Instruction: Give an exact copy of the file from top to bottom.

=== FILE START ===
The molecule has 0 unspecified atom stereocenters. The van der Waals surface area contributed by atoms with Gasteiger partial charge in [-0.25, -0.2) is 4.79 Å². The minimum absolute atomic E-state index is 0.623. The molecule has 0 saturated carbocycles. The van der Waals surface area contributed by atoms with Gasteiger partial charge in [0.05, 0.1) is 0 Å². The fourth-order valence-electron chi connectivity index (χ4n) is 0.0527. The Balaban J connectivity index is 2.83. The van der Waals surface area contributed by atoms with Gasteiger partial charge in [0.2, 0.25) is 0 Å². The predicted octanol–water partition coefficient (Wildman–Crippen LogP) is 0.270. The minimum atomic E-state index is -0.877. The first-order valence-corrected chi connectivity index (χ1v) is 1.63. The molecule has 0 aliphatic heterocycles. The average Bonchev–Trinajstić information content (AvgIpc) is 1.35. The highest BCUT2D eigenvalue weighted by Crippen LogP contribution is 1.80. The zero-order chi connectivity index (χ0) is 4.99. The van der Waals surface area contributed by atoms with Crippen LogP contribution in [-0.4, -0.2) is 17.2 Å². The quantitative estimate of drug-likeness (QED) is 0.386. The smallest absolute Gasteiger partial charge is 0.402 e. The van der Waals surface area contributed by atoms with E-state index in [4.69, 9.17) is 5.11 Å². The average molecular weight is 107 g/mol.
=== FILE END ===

The molecule has 0 unspecified atom stereocenters. The van der Waals surface area contributed by atoms with Gasteiger partial charge in [-0.25, -0.2) is 4.79 Å². The minimum absolute atomic E-state index is 0.623. The molecule has 0 saturated carbocycles. The van der Waals surface area contributed by atoms with Gasteiger partial charge in [0.05, 0.1) is 0 Å². The fourth-order valence-electron chi connectivity index (χ4n) is 0.0527. The Balaban J connectivity index is 2.83. The van der Waals surface area contributed by atoms with Gasteiger partial charge in [0.2, 0.25) is 0 Å². The predicted octanol–water partition coefficient (Wildman–Crippen LogP) is 0.270. The minimum atomic E-state index is -0.877. The first-order valence-corrected chi connectivity index (χ1v) is 1.63. The molecule has 0 aliphatic heterocycles. The average Bonchev–Trinajstić information content (AvgIpc) is 1.35. The highest BCUT2D eigenvalue weighted by Crippen LogP contribution is 1.80. The zero-order chi connectivity index (χ0) is 4.99. The van der Waals surface area contributed by atoms with Crippen LogP contribution in [-0.4, -0.2) is 17.2 Å². The quantitative estimate of drug-likeness (QED) is 0.386. The smallest absolute Gasteiger partial charge is 0.402 e. The van der Waals surface area contributed by atoms with E-state index in [4.69, 9.17) is 5.11 Å². The average molecular weight is 107 g/mol.